I like that.
So when I followed a friend of mine who went to the same Primary school as I did to pick up her 4 year old son at his weekly reading class, I was very surprised when we, being surrounded by other parents outside the reading centre also waiting to pick their kids up heard her say, "Look at these people, working a 9 to 6 job, Mondays to Fridays working themselves crazy to bring home the bacon and then only to cramp their time sending kids to tuition and enrichment classes, bringing and putting up with in-laws during their weekends family day, then go back home to clean the house and start the cycle all over again the following Monday. After a few years, saved enough for a 5-room apartment or deliberate between that and having a third child. Then if choosing the latter, plan to get a foreign domestic helper and forgo the yearly planned trip to bring the family to Hong Kong Disneyland. Is that what we want in life?"
I followed her gaze towards all those waiting parents and subsequently pictured myself in this sort of life. To tell you the truth, I look forward to it. I want to marry Andy and have our own kids and work hard from Monday to Friday and if we are still in the same companies, look forward to meeting him for lunch just few blocks from our office buildings and bitch about work. I also look forward to spending the weekends with his family and mine, maybe bringing the kids to the pool for a dip or to the library to borrow some books followed by MacDonalds and ice-cream. Then maybe we can then bring everyone back and do the laundry while the kids watch TV or play with their grandparents and end the night with wild sex at a nearby budget hotel then come back home to our sleeping angels.
Then I looked at her and find it weird that she would be saying something like that too because she has not been through what these people around us did. For she married an expatriate who earns $11k a month; other than her marriage being screwed up with an over-bearing colonial-mindset Caucasian, and being looking out for a mixed-blood son, she never needed to worry about money (sort of), nor worry about whether she should want another child or buy a condo because she lives in a condo anyways.
So if this is the Singaporean dream, then I want to live it with the man of my dreams, our kids, dogs and cat in toil.
But when curiosity got the better of me and I went to google just what exactly is the Singaporean dream, I was kind of upset at what I found.
The writer on this website wrote about how vague the notion of the Singaporean dream is. To my surprise, his concept came first as all about the 5 Cs - condo, car, cash, credit card, country club membership and (career). On a side, the 5 Cs have been romantically oust by the 5 Bs which are - BMW, Bank, Boss, Billionaire and Bunglow. But since we all know it is virtually impossible to buy a car in Singapore now, let us all revert back to the 5 Cs.
It has never occurred to me that I would want another car. I mean I do and so does Andy but since my Dad has already given me his to drive, I am perfectly fine with driving an old Chevy till the COE ends and then think if I want to renew it.
I am also not into country club memberships because there is almost NOTHING to do at a country club other than networking which I am able to do at free conferences at Expo or Suntec. The facilities in country clubs these days are just swimming pools which Andy and I can access at the public pool just walking distance from my place. The jackpot rooms are also a waste of time and the machines are old and ancient. Lastly, the ktv rooms are filled with old people that I don't think people our age will feel comfortable in. Most importantly, we have tons of Safras around the country that can fill our thirst for these facilities.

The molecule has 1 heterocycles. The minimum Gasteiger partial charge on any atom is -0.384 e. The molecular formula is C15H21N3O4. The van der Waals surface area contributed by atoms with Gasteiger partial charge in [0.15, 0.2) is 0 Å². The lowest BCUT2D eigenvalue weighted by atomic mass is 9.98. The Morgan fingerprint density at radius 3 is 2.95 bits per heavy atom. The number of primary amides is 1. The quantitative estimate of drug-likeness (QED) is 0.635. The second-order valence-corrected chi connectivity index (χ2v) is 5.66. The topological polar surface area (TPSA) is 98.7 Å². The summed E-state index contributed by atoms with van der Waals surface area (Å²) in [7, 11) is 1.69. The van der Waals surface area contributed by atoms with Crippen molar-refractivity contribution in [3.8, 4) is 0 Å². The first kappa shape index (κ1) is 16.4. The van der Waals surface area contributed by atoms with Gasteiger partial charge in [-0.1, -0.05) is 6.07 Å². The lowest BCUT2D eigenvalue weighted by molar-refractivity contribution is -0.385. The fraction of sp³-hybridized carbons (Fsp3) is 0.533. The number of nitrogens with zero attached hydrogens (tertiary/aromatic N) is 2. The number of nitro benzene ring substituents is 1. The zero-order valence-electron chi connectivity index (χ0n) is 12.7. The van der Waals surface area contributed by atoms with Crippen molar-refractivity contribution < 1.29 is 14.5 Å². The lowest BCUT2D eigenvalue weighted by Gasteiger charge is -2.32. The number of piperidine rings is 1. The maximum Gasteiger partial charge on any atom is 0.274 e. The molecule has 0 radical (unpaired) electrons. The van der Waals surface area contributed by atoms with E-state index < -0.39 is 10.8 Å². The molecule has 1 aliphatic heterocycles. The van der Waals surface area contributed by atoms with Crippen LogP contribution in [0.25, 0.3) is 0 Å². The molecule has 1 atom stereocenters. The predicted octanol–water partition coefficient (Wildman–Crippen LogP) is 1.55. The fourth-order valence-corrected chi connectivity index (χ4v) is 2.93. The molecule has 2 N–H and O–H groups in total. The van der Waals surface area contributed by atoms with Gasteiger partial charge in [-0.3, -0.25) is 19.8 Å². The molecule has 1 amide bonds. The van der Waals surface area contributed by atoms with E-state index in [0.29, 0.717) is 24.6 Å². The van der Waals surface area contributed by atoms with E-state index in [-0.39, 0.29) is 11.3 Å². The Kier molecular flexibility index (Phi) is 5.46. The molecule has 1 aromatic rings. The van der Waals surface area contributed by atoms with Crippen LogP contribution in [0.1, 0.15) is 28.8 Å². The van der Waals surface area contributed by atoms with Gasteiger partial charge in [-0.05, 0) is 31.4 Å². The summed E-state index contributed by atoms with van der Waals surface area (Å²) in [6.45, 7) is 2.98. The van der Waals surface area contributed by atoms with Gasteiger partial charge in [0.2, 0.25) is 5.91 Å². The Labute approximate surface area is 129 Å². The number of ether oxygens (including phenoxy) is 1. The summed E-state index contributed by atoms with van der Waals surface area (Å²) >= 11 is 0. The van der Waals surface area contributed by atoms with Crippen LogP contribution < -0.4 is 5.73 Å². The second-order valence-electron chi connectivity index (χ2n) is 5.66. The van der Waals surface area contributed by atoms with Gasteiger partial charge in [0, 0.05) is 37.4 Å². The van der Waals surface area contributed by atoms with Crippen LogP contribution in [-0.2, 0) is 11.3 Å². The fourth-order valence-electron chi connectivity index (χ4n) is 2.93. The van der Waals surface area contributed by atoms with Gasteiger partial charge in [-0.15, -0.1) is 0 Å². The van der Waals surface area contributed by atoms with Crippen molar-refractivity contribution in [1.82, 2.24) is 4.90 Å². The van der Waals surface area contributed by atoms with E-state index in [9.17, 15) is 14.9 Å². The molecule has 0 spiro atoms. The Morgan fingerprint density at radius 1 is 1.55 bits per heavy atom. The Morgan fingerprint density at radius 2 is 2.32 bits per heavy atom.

As for condos and credit cards, they do not make any difference to me. If you throw a stone at anyone on the streets, you are bound to hit one with a credit card and the condos in Singapore these days look as plain as an HDB, not to mention way too small to make a house homely.
So there, screw the 5 Cs and let's go back to the article in the website. Since the writer does not really define the Singaporean dream as an ideal ethos, but more like a status chase, then I don't think it is a dream fit for all at all.
Then how about the other version of the Singaporean dream that my friend has painted out? Is it a dream that everyone of us wants?
I guess in the midst of defining that dream, we have to first define what is home- the country that we call home and what we want in that home of ours.
Just like how you want to decorate and renovate your apartment; do you like floral wallpaper? Or do you prefer off-white paint for the living room? Do you like mirrors along the walls of the dining area or would you want to adorn them with framed family pictures? All in all, you would want to be proud of this house, proud of the people who live in there and you are picky who you invite into your house because you wouldn't want to welcome a crook in and offer him tea.
As like how a child decorates her doll house or how a teenager personalises his iPhone's wallpaper, we all want to have a say in how our home looks like. If we would want pink walls, we hire a painter and tells him we want that particular shade. If we want puppies running about our gardens, we plant grass and beautiful plants in it. If we want our children to be happy individuals, we teach them values and joy in simply things and groom as well as guide them in the academics and morals such as introducing bonding time with our parents.
Hence, that should be the Singaporean dream- to be able to have the freedom to choose who and how we live our lives in a country without having anyone else to define it for us.
You hear that, G?